His opponent was a tall Thai with good reach and technique, and battle was engaged from the start, unlike the standard approach where boxers spend the first round cautiously testing each other out. The contest was even, but halfway through the first round his opponent backed Hoagy into a corner and leapt into the attack with an elbow to the head. As the round went on it was clear that he was bleeding from the scalp. At the end of the round, as Nueng and Oh washed him down in the corner, there seemed to be a lot of blood.
He came out aggressively for the second round, and it seemed to me he was trying to end the fight quickly because of the cut. By halfway through the round there was a continuous stream of blood running down the centre of his brow and down his nose — but not into his eyes. As long as he could see his target, it was not getting away. His punches were getting through, and under his onslaught the Thai eventually seemed to freeze, unable to find the tactic to repel him. Hoagy surged forward, trapping his quarry first in one corner then another, dazing him with a heavy right and finishing him with an elbow to the top of the head and two left hooks as he went down.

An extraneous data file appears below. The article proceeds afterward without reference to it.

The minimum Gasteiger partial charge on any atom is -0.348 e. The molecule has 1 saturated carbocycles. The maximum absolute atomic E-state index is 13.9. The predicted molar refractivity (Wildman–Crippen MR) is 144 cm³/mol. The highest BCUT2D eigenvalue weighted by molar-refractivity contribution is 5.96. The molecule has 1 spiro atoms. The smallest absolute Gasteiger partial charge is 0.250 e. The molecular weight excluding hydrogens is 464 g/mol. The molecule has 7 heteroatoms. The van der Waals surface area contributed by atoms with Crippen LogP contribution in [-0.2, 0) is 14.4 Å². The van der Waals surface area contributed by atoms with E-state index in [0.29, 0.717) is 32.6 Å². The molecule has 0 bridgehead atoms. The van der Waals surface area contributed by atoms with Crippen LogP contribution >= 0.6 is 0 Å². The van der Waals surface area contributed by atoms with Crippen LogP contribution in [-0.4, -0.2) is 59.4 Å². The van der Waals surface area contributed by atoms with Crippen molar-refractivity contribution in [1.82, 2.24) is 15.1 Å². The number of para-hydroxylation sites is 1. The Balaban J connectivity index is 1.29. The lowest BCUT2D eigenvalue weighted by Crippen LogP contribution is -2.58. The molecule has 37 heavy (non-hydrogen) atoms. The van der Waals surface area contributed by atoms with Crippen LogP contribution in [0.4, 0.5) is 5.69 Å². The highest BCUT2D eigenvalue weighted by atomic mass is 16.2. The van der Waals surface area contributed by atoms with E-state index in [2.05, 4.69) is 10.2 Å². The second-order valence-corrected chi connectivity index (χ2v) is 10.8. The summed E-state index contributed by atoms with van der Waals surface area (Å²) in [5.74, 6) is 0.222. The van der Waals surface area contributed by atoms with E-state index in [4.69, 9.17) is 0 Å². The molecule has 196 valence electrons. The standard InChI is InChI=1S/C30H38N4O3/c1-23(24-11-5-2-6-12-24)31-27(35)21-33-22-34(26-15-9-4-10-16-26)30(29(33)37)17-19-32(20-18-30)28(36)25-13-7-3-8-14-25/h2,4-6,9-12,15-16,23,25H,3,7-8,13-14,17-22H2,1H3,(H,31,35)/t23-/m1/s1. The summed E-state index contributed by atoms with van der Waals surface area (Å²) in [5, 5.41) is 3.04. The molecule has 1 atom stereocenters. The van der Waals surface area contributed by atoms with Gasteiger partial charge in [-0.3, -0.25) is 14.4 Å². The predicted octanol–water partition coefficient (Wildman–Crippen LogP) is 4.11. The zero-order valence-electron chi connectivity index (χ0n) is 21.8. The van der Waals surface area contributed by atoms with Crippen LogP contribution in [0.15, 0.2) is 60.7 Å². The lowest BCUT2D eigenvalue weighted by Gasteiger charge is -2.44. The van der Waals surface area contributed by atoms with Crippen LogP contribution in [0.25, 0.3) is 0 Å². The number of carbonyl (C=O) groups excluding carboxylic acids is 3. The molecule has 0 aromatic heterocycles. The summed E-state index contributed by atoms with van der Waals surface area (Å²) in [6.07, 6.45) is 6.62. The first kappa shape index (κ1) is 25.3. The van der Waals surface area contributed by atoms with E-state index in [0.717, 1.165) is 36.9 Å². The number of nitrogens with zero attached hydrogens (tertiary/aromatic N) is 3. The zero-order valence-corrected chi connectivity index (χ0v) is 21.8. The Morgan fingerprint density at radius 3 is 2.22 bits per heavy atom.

And stayed down, as the referee raised Hoagy’s arm. He barely celebrated, kneeling for a moment beside his unconscious opponent and raising his gloves to his forehead in a wai before leaving the ring to sustained applause, the announcer yelling ‘Superstar! Superstar!’ as he made his way to the dressing room, raising his arm just once to acknowledge the crowd.